Ethnography of the University / Ethnography of the University: Focus on Knowledge 2020 / Undergraduate Ethnography

Balancing Research Hats, By Sabrina Wu (Ethnography of the University 2020: Focus on Knowledge)

This blog post was part of the coursework for the Ethnographic Practicum course, “Ethnography of the University 2020: Focus on Knowledge.” It was originally posted in the category “Producing Ethnographic Knowledge.”

Conducting participant-observation involves wearing more than one research hat, specifically juggling two primary research roles: the participant who is actively engaging with the field and the observer who steps back and evaluates the findings in accordance with theories and contextual information. These two roles can merge with each other and be separated, but what happens when more hats need to be managed in the field? How might anthropologists work with their positionality when balancing multiple roles?

During my digital ethnographic research on textually curated authentic personas on LinkedIn, I found a particular role bursting into my everyday participatory research life: the user. Unlike the participant and observer, the user was a role I embodied before the onset of my project and for other purposes. This made the user’s position difficult to pinpoint, as it lurked during research and non-research hours. While overlapping with the participant hat, the user was vulnerable to slipping into detached routines. This is the hat that must be reconfigured for anthropological methodology but also clings onto familiar spaces. The user operates online sites, using previous habits to consume or produce media content. Nonetheless, the user is not a passive actor in the digital space, as users are deemed essential for intentionally and unintentionally generating the data that fuels social media. The user provides the participant access to sites while occasionally producing obstacles for the observer as its constant online activities become harder to step back from to examine.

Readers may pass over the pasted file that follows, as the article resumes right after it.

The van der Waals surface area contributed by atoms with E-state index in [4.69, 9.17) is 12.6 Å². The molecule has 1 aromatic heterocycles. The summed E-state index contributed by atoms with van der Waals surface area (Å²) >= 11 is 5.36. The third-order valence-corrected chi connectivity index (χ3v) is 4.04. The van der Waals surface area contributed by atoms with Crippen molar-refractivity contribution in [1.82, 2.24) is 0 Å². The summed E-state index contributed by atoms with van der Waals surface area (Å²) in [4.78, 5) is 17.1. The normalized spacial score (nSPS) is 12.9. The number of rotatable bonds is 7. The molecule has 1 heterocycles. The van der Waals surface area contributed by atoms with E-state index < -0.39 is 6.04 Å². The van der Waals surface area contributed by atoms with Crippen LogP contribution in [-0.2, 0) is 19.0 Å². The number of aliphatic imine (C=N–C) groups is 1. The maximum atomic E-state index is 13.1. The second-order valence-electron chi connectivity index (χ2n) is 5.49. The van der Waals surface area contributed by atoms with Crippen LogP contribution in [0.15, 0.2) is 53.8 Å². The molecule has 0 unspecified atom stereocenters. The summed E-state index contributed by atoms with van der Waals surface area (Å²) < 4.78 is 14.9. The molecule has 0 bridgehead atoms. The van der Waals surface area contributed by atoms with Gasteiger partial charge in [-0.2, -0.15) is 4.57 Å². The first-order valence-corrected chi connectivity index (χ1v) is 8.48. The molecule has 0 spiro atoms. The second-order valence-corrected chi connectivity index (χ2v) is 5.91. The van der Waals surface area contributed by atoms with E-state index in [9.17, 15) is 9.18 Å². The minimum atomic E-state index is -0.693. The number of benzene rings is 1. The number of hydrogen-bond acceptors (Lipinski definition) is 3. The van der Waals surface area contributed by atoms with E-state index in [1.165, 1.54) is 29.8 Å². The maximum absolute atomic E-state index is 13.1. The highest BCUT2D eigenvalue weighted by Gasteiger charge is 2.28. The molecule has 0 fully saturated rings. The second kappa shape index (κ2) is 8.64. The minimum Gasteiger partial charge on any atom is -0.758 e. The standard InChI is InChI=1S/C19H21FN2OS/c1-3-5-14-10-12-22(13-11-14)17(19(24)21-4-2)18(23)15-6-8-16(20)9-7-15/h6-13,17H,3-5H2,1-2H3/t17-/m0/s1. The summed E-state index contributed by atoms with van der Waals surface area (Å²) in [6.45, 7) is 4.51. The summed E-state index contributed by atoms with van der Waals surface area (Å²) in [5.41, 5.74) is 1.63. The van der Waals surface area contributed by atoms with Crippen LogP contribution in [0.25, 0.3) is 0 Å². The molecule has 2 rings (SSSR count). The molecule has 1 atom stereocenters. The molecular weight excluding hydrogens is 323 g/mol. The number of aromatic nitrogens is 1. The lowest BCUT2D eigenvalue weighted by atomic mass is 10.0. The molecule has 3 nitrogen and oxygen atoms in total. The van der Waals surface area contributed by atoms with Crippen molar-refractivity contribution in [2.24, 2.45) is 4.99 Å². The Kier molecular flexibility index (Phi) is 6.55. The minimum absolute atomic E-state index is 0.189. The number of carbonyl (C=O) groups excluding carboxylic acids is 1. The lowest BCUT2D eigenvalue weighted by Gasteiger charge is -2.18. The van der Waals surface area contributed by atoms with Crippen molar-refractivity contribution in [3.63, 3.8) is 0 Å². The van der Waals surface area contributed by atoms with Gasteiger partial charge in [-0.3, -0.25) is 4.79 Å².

As a frequent user of LinkedIn, I struggled with finding ways to make the familiar strange so I could wear all of my research hats. The first step was anchoring myself with LinkedIn’s structural, spatial details such as page layouts, highlights, and steps taken to navigate certain pages or links. For example, I had not previously noticed the proportional sizing of the three columns on LinkedIn’s desktop version. The widest centre column uses an endless scrolling space to highlight user-generated posts in its timeline. This was the beginning of unraveling a naturalized routine for the user, allowing the participant to be immersed in this narrative-heavy interaction.

Continuing to digitally make the familiar strange was a challenge as it involved entering new spaces and forcing the user to step outside of its typical comfort zone of routine mouse clicks and scrolling motions. Participating in a field of personal branding required me to have a consistently curated profile to enter the arena. My personal profile was an established contender; however, my timeline was already organized according to the algorithm’s perception of my personal profile. I experimented with the user hat by embracing its abilities to navigate the digital space and its settings, landing me in LinkedIn’s feed preference feature of a “Follow fresh perspectives” tab, which shows new pages, hashtags, and companies to follow. This helped me alter my feed so that I could maintain an openness to other everyday circles while keeping my built profile and connections as a pass to these spaces. Accepting the struggles and questions that arose while wearing my user hat allowed me to turn familiarity against itself and make it strange. The field site is a place where interlocutors engage in daily interactions, but it also enacts an interplay of non-static researcher roles becoming enmeshed with each other.

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